Ultima Genomics and Genome Insight have forged a partnership with the objective of providing cost-effective whole genome sequencing solutions to individuals with cancer. As part of this collaboration, Genome Insight will join the early access program for Ultima's high-throughput next-generation sequencing (NGS) instrument, the UG 100™. Additionally, Genome Insight will develop an optimized version of its artificial intelligence-powered whole genome bioinformatics solution, tailored to Ultima's sequencing technology. The integration of Genome Insight's proprietary AI-driven bioinformatics with Ultima's affordable sequencing aims to make whole genome sequencing more accessible for cancer patients.
Illustration of the UG 100's open water procedure, showcasing the wafer's microstructured surface. Image Source: Ultima Genomics
Traditionally, cancer—a disease stemming from genomic alterations—has been studied using NGS approaches that focus on targeted panels, which only examine a small portion of the available genomic data. Analyzing the whole genome using artificial intelligence has the potential to enhance our understanding of cancer biology and provide valuable information to physicians when developing personalized treatment strategies for patients. Genome Insight's proprietary AI-powered bioinformatics platform converts a cancer patient's genomic data into medically relevant insights. By optimizing this platform for Ultima's high-throughput, cost-effective sequencing architecture, the partnership aims to provide curated whole genome sequencing reports to patients and physicians at a lower cost than conventional NGS panels.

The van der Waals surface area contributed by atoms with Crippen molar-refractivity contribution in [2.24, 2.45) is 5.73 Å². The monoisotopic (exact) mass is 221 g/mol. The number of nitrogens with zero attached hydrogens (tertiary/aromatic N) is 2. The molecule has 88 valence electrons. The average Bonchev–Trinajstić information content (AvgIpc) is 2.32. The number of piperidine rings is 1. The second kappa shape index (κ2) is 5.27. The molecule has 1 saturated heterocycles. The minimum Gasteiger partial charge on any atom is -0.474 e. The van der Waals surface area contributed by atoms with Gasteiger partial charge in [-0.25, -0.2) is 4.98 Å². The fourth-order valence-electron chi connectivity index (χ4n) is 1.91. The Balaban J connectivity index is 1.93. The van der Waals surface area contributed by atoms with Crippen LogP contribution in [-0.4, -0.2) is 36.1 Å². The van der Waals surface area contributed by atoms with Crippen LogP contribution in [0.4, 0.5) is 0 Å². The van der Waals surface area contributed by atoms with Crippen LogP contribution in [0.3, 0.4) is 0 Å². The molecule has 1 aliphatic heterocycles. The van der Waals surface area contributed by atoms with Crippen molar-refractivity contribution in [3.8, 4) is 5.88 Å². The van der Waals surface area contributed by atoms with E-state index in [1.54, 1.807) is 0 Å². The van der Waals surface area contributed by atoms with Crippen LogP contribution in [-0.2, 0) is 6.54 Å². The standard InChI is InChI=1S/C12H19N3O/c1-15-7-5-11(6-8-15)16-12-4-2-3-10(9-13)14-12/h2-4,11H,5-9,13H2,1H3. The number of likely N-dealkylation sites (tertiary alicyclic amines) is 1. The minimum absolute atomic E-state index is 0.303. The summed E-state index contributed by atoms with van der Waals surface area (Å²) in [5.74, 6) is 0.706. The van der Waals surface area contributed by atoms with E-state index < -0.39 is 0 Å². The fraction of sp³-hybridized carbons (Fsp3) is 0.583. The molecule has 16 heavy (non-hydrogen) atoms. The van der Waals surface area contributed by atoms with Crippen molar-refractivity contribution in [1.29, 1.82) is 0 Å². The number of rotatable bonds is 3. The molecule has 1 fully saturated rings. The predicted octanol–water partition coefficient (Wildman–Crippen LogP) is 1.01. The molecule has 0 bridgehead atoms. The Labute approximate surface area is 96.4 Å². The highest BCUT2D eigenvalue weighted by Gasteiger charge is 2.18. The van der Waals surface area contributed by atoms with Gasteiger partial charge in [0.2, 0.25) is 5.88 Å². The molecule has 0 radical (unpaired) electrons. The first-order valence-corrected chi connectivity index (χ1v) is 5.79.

Young Seok Ju, CEO of Genome Insight, expressed enthusiasm for the partnership with Ultima, emphasizing the role of artificial intelligence in revolutionizing cancer treatment by enabling low-cost whole genome analysis. Ju sees this collaboration as a crucial step in realizing the vision of using AI-powered whole genome sequencing to enhance patient outcomes.
Gilad Almogy, CEO of Ultima Genomics, also highlighted the synergy between the two companies, noting that Genome Insight's focus on artificial intelligence-driven whole genome sequencing aligns with Ultima's mission to address the tradeoffs that scientists and clinicians face in utilizing genomic information.
A growing rivalry with Illumina
The area of genome sequencing is largely dominated by Illumina. In an effort to decrease sequencing costs, Ultima adopts an innovative strategy, influenced by Almogy's expertise in developing optical inspection systems for semiconductors and optical displays, as well as his role in founding Cogenra Solar, a company specializing in photovoltaic solar panels that was acquired by SunPower in 2015.
Ultima and Illumina both make use of a method called "sequencing by synthesis," which involves replicating DNA and employing high-speed cameras to record fluorescent signals that signify the formation of chemical bases; specific software then combines the data into a full genome sequence. In contrast to Illumina, which conducts these reactions within a specialized microfluidics chip known as a flow cell, Ultima's UG 100 instrument analyzes DNA samples on a standard 200 mm semiconductor wafer disc, a cost-effective and easily obtainable alternative.
Additionally, the disc format streamlines the imaging process—whereas capturing images in a flow cell involves constant camera movement in a back-and-forth pattern, Ultima's imaging system remains stationary like a CD player, with the disc spinning beneath it, resulting in a process that is nearly twice as efficient.